HTM Frequently Asked Questions
What are the core functions of HTM professionals?
HTM professionals select and purchase safe and effective medical equipment; maintain medical equipment and systems; contribute to improved patient outcomes; educate clinical staff on the safe and proper use of equipment; and control healthcare costs.
What other hospital departments interface with HTM?
HTM works collaboratively with many other departments within a healthcare organization. This includes, but is not limited to, clinical departments, Materials Management, Facilities Management, and IT.
What is the usual reporting chain for HTM professionals within a hospital setting?
Reporting structures vary widely. In many cases, the HTM department reports to the leaders of Facilities Management, Information Technology, or directly to Administrative Management within the organization. However, a successful HTM program may exist anywhere within the organizational structure, so long as there are resources in place to support the program.
What is a biomedical equipment technician (BMET)?
Most BMETs work in healthcare facilities. BMETs are responsible for keeping equipment in working order. They're also the ones called upon to troubleshoot when equipment is not functioning properly. BMETs usually hold an associate's or bachelor's degree in a field such as biomedical equipment technology.
BMETs enjoy the challenge of fixing mechanical devices. And as today’s medical devices become more and more integrated with computer technology, BMETs have more opportunities to work with computers and software than ever before. BMETs also need to be familiar with both electrical and electronic technology. They install, inspect, calibrate, service, and repair medical equipment of all sorts and sizes. From CT scanners to wheelchairs, from infusion pumps to heart monitors, BMETs keep important medical devices up and running.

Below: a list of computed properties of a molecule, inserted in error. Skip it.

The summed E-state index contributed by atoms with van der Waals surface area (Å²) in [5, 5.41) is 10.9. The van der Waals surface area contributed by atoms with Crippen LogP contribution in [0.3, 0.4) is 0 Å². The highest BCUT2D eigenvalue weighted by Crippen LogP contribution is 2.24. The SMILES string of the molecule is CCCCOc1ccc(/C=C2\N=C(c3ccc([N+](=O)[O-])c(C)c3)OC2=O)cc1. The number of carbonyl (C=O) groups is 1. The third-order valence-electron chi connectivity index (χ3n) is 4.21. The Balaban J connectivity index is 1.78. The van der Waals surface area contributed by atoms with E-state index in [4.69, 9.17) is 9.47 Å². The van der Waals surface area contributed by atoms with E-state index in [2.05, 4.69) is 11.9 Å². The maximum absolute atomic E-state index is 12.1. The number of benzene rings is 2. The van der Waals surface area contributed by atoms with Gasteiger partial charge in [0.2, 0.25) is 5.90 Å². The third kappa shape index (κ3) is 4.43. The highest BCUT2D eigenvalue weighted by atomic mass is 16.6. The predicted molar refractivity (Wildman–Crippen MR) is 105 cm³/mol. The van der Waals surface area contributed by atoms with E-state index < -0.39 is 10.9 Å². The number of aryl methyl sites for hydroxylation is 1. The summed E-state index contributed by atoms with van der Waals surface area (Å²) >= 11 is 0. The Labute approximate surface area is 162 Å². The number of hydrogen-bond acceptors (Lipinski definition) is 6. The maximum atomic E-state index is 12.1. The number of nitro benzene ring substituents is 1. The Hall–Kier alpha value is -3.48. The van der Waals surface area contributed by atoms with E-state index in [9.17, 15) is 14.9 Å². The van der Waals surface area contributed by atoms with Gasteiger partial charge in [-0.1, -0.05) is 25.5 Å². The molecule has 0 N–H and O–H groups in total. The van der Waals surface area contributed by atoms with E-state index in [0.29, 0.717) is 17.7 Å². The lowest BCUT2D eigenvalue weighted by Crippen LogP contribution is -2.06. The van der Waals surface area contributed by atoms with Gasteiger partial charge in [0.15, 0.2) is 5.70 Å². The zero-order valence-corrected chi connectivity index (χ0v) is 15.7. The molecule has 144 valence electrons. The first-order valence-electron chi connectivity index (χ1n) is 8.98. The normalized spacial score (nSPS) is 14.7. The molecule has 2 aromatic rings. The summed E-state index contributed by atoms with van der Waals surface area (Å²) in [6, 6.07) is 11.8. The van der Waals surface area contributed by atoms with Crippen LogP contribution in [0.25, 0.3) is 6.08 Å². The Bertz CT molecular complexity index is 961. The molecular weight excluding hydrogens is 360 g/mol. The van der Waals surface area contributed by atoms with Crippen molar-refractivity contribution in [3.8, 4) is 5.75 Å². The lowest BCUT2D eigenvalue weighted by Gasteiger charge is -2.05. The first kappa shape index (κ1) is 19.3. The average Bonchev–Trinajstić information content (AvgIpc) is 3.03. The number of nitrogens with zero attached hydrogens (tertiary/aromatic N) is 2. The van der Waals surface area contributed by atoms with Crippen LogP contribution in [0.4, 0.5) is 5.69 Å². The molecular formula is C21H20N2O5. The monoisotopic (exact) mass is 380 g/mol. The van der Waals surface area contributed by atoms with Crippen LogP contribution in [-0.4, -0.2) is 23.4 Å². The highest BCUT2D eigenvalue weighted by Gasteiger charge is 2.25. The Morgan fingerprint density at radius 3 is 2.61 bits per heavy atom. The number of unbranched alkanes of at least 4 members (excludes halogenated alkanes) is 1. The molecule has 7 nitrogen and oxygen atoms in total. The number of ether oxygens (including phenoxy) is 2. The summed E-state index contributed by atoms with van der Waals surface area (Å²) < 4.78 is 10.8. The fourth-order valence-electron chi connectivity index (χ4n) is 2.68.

Are Information Technology (IT) professionals a part of HTM?
The relationship between IT and HTM varies depending on the employer’s organizational structure. IT professionals focus on the technologies that store, share, and analyze health information (i.e., computer hardware, software). As such, IT professionals must collaborate with HTM professionals to ensure seamless handoff of work streams as they relate to devices and systems.
What impact does the name “Healthcare Technology Management” have on job titles?
This umbrella name of the field does not affect individual job titles. Similar to other fields, such as human resources (HR) , nursing, or information technology (IT), the HTM field is composed of a variety of professionals, including biomedical equipment technicians (BMETs), clinical engineers, imaging equipment specialists, laboratory equipment specialists, and others.
Does the term “Management” in Healthcare Technology Management include those who do not manage people?
Yes. “Healthcare Technology Management” provides a professional identity for ALL who make up this community of specialists. The term “Management” in “Healthcare Technology Management” refers to the management of technology, rather than the management of people. HTM professionals are responsible for the lifecycle management of medical technologies, which include a wide breadth of responsibilities such as activities that control costs, provide clinical support, and improve patient safety and outcomes.